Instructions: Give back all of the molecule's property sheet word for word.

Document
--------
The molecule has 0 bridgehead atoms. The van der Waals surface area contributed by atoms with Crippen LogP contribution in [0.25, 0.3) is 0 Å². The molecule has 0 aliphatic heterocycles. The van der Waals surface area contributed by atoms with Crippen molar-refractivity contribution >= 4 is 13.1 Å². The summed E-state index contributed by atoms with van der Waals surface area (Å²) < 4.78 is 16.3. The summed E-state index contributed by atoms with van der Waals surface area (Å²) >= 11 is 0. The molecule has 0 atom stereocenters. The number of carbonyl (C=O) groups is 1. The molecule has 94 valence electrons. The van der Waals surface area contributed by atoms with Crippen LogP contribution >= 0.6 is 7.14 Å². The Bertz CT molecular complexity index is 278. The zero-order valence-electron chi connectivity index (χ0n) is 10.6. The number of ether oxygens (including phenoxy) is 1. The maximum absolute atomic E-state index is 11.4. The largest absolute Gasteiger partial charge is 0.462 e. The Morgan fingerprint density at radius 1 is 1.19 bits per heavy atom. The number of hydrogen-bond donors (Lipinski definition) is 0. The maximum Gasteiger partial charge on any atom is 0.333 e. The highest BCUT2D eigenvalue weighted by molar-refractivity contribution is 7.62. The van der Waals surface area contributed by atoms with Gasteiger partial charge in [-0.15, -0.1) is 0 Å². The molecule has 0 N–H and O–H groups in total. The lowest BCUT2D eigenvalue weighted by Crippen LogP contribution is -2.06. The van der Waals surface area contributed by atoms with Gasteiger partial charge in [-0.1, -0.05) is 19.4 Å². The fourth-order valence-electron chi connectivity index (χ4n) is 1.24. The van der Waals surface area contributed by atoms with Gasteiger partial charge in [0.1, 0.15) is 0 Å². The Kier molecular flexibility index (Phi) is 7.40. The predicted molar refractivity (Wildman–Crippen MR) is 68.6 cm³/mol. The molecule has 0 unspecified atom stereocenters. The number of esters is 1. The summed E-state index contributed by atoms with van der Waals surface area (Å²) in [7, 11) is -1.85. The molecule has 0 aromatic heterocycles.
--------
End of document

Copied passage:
The molecule has 0 bridgehead atoms. The van der Waals surface area contributed by atoms with Crippen LogP contribution in [0.25, 0.3) is 0 Å². The molecule has 0 aliphatic heterocycles. The van der Waals surface area contributed by atoms with Crippen molar-refractivity contribution >= 4 is 13.1 Å². The summed E-state index contributed by atoms with van der Waals surface area (Å²) < 4.78 is 16.3. The summed E-state index contributed by atoms with van der Waals surface area (Å²) >= 11 is 0. The molecule has 0 atom stereocenters. The number of carbonyl (C=O) groups is 1. The molecule has 94 valence electrons. The van der Waals surface area contributed by atoms with Crippen LogP contribution >= 0.6 is 7.14 Å². The Bertz CT molecular complexity index is 278. The zero-order valence-electron chi connectivity index (χ0n) is 10.6. The number of ether oxygens (including phenoxy) is 1. The maximum absolute atomic E-state index is 11.4. The largest absolute Gasteiger partial charge is 0.462 e. The Morgan fingerprint density at radius 1 is 1.19 bits per heavy atom. The number of hydrogen-bond donors (Lipinski definition) is 0. The maximum Gasteiger partial charge on any atom is 0.333 e. The highest BCUT2D eigenvalue weighted by molar-refractivity contribution is 7.62. The van der Waals surface area contributed by atoms with Gasteiger partial charge in [-0.15, -0.1) is 0 Å². The molecule has 0 N–H and O–H groups in total. The lowest BCUT2D eigenvalue weighted by Crippen LogP contribution is -2.06. The van der Waals surface area contributed by atoms with Gasteiger partial charge in [-0.1, -0.05) is 19.4 Å². The fourth-order valence-electron chi connectivity index (χ4n) is 1.24. The van der Waals surface area contributed by atoms with Gasteiger partial charge in [0.1, 0.15) is 0 Å². The Kier molecular flexibility index (Phi) is 7.40. The predicted molar refractivity (Wildman–Crippen MR) is 68.6 cm³/mol. The molecule has 0 unspecified atom stereocenters. The number of esters is 1. The summed E-state index contributed by atoms with van der Waals surface area (Å²) in [7, 11) is -1.85. The molecule has 0 aromatic heterocycles.